That last phrase is a mouthful, so I’ll explain. In order to make sense out of the cacophony of the world, our brains have developed the ability to pay selective attention to one thing in the midst of many things that could be attended to. The "cocktail effect", which occurs when you are talking with someone at a party and then hear your name in an adjacent conversation and find yourself suddenly and automatically reorienting to listen to that adjacent conversation illustrates how this works. Most people don’t have to make too much of an effort to focus on the one primary conversation they are part of. Most people don’t have any choice but to reorient their attention to the adjacent conversation when they hear their name there. In each case, the other conversation is filtered out of attention at an early stage so that it becomes the background, and the attended-to conversation becomes the figure (e.g., that thing attended to). The filtering function that characterizes normal attention is accomplished inside the brain via neural circuits inside the brain that function like little gates to literally dampen down the possibility of attending to one conversation while the other is being attended to. If there is, for some reason, a problem with how those neural circuit gates function, then you will not be able to blot out the background because there will be no background; everything will be the foreground, and that will be enough to make anyone uncomfortable.

If I’m on the right track here (and I’m not sure that I am so take this for the informed but certainly not authoritative speculation that it is), you might profitably consult with a neuropsychologist, and a psychiatrist or neuropsychiatrist (which would be a psychiatrist who has specialized in neuroscience as well as conventional psychiatric pharmacology). The neuropsychologist would be able to offer you tests which could establish how your attentional functioning compares to the normal population. The psychiatrist could, if he or she thought it useful and indicated, potentially offer you medication which could help adjust how your attention functions. Going the medication route could prove helpful, but any help it brings you will come with several price tags (e.g., insurance companies will note that you are on psychiatric medications and may deny you coverage in the future on this basis, there may be unpleasant side effects, etc.). I’m bringing them up not because it is the right thing for you to do, but rather because you are looking for ideas.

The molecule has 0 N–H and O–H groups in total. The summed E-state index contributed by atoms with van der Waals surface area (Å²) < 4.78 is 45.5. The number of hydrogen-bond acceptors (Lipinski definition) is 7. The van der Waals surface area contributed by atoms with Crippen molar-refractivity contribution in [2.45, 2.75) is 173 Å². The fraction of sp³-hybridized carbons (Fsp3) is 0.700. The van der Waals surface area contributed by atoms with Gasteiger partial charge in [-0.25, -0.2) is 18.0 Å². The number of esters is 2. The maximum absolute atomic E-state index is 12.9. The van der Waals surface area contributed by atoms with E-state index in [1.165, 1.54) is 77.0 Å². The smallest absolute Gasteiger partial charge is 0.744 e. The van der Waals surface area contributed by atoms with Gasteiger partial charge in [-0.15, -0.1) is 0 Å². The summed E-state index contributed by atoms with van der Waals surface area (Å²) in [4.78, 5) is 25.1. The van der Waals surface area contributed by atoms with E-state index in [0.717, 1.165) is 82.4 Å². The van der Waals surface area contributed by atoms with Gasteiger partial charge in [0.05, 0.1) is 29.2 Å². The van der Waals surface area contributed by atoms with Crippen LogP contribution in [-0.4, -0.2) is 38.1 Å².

I’m not aware of any non-medical intervention that might be useful for helping to strengthen an attentional problem of the type that might be happening here. There are many non-medical interventions that can help you relax, better manage stress, avoid situations less, and/or learn to accept and tolerate your circumstance better than you presently do (which will help take some of the pressure off you). You can explore such interventions with the aid of a therapist. As you are distressed by your issue, this would be a good idea to pursue in any event.

Regular vigorous physical exercise is something that you can likely take up without any outside assistance which may help you feel less anxious and depressed in general. It will not treat an attention problem, but it can help you to feel better, and is generally a good thing for your physical and mental health (provided you don’t overdo it), so I’ll mention it as well.